4 Tier Wedding Cake On A Card Table?? Really?

Business By HannahsMomi Updated 3 Jun 2014 , 4:26pm by cheeseball

HannahsMomi Posted 2 Jun 2014 , 4:47pm
post #1 of 15

OK.  I have a bride that has chosen to display her 4 tier (6,8,10,12) wedding cake on a square card table.  The venue has warned her about this, as have I.  She insists on using it and believes it will be sturdy enough.  A 4 tier cake is heavy!!  How much do you all think one weighs?  Surely too much to trust a card table, right?

 

What should I do in this situation?  Do I place it on this table even though I worry it will fall?  Or can I refuse to put this wedding cake on that table?

14 replies
AZCouture Posted 2 Jun 2014 , 4:54pm
post #2 of 15

AReally? Tell her to find a dang suitable table, end of story.

maisie73 Posted 2 Jun 2014 , 4:56pm
post #3 of 15

AHi hannahsmomi. If you don't think it's sturdy enough refuse to put it on there. If you do against your better judgement you'll only have yourself to blame when it falls. Your cake, your reputation. Good luck telling the bride that tho! :-)

HannahsMomi Posted 2 Jun 2014 , 5:03pm
post #4 of 15

I know, right!  I don't get what this bride is thinking!  A card table?  The venue says space is tight and so is money.  I think I'd spend some extra money to keep my wedding cake from falling.  I have informed the bride that a card table is not acceptable and she needs to replace it with a stronger table.  I just hope I don't show up there to deliver and see that dreaded card table...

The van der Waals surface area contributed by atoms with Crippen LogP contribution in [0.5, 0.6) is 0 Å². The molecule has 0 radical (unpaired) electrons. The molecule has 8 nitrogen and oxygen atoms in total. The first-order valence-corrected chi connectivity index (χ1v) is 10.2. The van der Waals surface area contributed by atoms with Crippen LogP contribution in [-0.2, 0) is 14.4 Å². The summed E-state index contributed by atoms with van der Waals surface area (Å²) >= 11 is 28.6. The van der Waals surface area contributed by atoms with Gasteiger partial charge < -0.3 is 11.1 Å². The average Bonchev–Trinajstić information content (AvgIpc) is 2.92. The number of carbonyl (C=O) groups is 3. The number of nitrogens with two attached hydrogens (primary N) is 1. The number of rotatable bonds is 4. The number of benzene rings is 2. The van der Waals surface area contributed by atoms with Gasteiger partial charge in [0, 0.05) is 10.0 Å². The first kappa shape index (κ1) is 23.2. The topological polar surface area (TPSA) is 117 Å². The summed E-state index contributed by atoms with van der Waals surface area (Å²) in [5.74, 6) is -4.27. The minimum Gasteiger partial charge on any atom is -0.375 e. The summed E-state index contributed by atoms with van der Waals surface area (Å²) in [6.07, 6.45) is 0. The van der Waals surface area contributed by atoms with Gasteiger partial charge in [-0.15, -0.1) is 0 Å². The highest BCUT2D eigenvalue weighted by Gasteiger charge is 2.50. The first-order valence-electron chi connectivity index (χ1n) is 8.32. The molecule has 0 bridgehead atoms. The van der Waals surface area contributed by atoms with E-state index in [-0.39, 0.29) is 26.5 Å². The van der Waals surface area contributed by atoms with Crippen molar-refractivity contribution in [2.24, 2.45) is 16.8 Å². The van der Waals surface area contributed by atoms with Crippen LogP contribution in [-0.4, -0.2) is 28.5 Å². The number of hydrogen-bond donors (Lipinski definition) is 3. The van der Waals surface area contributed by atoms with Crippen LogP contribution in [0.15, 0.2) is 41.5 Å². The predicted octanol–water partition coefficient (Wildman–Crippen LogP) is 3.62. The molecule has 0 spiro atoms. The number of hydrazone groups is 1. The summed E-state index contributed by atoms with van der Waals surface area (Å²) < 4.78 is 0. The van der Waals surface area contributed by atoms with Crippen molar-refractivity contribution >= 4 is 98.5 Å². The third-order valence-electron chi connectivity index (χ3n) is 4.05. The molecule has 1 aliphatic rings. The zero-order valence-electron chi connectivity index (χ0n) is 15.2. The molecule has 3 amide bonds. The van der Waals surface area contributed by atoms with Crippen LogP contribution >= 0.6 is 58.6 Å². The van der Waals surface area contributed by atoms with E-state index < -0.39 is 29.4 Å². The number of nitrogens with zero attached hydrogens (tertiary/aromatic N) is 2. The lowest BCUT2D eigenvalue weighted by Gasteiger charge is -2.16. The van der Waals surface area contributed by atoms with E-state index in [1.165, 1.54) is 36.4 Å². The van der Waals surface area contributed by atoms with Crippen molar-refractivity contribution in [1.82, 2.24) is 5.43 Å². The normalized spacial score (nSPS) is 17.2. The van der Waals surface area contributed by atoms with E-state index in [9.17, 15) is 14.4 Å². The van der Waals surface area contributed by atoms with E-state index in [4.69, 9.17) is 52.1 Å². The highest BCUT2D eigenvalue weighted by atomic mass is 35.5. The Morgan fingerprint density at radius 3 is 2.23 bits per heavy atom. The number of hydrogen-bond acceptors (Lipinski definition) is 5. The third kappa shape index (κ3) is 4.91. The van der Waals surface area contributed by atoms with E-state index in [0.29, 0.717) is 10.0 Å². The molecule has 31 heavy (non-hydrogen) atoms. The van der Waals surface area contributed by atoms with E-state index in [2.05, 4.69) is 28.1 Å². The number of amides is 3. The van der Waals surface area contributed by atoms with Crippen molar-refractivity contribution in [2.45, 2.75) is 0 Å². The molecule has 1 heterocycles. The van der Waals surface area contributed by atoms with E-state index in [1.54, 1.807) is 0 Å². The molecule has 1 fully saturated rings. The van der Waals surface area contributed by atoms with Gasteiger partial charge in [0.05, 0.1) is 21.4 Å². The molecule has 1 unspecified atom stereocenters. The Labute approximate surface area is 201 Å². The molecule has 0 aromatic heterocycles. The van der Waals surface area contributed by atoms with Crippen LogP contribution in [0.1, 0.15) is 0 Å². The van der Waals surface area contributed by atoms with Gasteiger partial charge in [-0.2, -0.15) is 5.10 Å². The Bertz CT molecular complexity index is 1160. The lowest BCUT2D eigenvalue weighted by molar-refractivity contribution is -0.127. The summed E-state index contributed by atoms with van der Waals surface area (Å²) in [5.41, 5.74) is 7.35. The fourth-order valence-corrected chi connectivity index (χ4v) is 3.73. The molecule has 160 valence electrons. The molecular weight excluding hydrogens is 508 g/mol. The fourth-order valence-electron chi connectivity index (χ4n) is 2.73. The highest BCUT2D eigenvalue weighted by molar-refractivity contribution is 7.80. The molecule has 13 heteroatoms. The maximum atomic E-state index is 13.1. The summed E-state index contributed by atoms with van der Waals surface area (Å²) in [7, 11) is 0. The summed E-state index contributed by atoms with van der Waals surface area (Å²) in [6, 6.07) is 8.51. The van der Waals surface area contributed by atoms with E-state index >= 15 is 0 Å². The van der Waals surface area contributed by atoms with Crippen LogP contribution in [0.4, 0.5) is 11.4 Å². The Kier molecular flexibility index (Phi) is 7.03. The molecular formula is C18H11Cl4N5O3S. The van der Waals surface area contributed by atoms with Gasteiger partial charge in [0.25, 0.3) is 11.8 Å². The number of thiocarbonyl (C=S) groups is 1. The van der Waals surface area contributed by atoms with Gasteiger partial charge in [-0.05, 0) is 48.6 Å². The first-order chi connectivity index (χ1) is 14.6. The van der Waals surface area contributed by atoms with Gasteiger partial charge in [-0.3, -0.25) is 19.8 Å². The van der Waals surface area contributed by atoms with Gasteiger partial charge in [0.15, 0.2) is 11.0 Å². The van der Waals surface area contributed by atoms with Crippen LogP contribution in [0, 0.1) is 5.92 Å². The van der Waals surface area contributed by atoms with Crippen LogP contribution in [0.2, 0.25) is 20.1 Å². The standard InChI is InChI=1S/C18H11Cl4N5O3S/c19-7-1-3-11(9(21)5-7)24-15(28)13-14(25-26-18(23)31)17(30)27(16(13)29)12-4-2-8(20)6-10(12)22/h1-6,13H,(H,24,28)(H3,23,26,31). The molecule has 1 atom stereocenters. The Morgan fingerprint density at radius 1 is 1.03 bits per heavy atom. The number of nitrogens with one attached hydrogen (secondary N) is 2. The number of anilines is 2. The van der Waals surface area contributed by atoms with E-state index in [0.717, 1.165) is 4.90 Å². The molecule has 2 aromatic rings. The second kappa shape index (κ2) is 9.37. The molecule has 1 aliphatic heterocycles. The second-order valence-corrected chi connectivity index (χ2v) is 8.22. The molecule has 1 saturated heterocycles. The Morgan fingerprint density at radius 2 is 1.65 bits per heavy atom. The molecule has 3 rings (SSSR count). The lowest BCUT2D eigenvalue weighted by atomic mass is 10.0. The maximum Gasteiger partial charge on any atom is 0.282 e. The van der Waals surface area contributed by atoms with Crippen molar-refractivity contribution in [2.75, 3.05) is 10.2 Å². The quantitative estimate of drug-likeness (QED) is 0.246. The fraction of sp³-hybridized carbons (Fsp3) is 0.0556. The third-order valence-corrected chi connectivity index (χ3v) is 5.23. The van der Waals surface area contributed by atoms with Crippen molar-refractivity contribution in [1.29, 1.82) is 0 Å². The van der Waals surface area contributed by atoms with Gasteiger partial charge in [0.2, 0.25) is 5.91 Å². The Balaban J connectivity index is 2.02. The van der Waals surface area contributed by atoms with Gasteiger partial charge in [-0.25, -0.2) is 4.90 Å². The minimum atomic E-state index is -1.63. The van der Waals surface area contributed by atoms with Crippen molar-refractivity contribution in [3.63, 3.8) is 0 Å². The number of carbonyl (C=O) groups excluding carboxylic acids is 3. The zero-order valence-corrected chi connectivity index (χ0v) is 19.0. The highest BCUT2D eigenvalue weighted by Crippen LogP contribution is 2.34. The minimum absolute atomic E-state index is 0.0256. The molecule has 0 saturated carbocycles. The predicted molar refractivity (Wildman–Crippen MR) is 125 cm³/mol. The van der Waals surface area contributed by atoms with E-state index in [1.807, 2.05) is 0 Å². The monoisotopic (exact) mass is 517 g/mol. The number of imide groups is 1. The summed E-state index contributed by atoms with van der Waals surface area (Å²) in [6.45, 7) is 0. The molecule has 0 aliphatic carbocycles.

What are people thinking????

maisie73 Posted 2 Jun 2014 , 5:08pm
post #5 of 15

AWe've just been talking about brides and their funny cake ideas on another thread, you wouldn't believe what some of them are thinking. Not wanting to cut the plain cutting cakes let alone the wedding cake, cutting it in half and pushing it up against a wall so it doesn't notice and using the other half the next day, you couldn't make it up!

LoveMeSomeCake615 Posted 2 Jun 2014 , 5:17pm
post #6 of 15

No. way. If you show up and there's a card table, I would find another, sturdier table to place it on and take a picture of the cake before you leave!

cakegrandma Posted 2 Jun 2014 , 5:55pm
post #7 of 15

Quote:

Originally Posted by LoveMeSomeCake615 
 

No. way. If you show up and there's a card table, I would find another, sturdier table to place it on and take a picture of the cake before you leave!


I too would just get another sturdier table when I got to the venue and as quoted take photos.  I would even be sure I got photos of the underneath legs/base that I set the cake on. If it does get moved an something happens then if I found out the table or space was different then I would be sure not give any refund for any reason. 

HannahsMomi Posted 2 Jun 2014 , 6:47pm
post #8 of 15

Great advice!  At least now I have a plan if I get there and they have left the wonderful card table for me.  And yes, that is great advice about taking lots and lots of pictures of the sturdy table I set the cake on...because I will NOT set that cake on the card table.  No way.

 

You would think after spending so much $$ on a wedding cake, you wouldn't want it to come tumbling down to the floor...go figure.

costumeczar Posted 2 Jun 2014 , 8:44pm
post #9 of 15